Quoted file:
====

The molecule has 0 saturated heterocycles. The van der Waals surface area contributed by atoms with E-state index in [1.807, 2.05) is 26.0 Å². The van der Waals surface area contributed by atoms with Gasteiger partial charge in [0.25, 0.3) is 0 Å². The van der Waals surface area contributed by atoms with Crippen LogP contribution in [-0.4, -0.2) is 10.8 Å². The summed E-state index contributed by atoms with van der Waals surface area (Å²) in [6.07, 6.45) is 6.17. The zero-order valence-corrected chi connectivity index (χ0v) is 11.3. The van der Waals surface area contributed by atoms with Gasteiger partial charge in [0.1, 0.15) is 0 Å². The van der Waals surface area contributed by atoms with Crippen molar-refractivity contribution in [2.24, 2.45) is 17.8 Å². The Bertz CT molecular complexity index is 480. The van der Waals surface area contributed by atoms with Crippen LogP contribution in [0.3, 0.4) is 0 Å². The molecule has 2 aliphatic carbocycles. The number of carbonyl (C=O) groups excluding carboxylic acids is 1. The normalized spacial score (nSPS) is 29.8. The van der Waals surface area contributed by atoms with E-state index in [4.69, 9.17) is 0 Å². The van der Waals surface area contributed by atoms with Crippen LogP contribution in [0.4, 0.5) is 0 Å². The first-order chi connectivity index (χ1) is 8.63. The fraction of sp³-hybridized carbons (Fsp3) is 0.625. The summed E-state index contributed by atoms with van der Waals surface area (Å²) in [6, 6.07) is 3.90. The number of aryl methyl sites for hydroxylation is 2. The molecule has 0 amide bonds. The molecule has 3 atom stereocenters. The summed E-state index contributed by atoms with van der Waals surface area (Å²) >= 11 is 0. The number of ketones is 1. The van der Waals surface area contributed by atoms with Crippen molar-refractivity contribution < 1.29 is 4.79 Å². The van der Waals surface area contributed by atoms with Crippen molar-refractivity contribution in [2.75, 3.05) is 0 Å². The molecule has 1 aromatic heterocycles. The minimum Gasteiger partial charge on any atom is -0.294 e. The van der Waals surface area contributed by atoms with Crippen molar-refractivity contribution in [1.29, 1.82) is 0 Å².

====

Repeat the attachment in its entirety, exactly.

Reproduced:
The molecule has 0 saturated heterocycles. The van der Waals surface area contributed by atoms with E-state index in [1.807, 2.05) is 26.0 Å². The van der Waals surface area contributed by atoms with Gasteiger partial charge in [0.25, 0.3) is 0 Å². The van der Waals surface area contributed by atoms with Crippen LogP contribution in [-0.4, -0.2) is 10.8 Å². The summed E-state index contributed by atoms with van der Waals surface area (Å²) in [6.07, 6.45) is 6.17. The zero-order valence-corrected chi connectivity index (χ0v) is 11.3. The van der Waals surface area contributed by atoms with Gasteiger partial charge in [0.1, 0.15) is 0 Å². The van der Waals surface area contributed by atoms with Crippen molar-refractivity contribution in [2.24, 2.45) is 17.8 Å². The Bertz CT molecular complexity index is 480. The van der Waals surface area contributed by atoms with Crippen LogP contribution in [0.3, 0.4) is 0 Å². The molecule has 2 aliphatic carbocycles. The number of carbonyl (C=O) groups excluding carboxylic acids is 1. The normalized spacial score (nSPS) is 29.8. The van der Waals surface area contributed by atoms with E-state index in [4.69, 9.17) is 0 Å². The van der Waals surface area contributed by atoms with Crippen LogP contribution in [0.4, 0.5) is 0 Å². The first-order chi connectivity index (χ1) is 8.63. The fraction of sp³-hybridized carbons (Fsp3) is 0.625. The summed E-state index contributed by atoms with van der Waals surface area (Å²) in [6, 6.07) is 3.90. The number of aryl methyl sites for hydroxylation is 2. The molecule has 0 amide bonds. The molecule has 3 atom stereocenters. The summed E-state index contributed by atoms with van der Waals surface area (Å²) >= 11 is 0. The number of ketones is 1. The van der Waals surface area contributed by atoms with Crippen molar-refractivity contribution < 1.29 is 4.79 Å². The van der Waals surface area contributed by atoms with Crippen molar-refractivity contribution in [2.75, 3.05) is 0 Å². The molecule has 1 aromatic heterocycles. The minimum Gasteiger partial charge on any atom is -0.294 e. The van der Waals surface area contributed by atoms with Crippen molar-refractivity contribution in [1.29, 1.82) is 0 Å².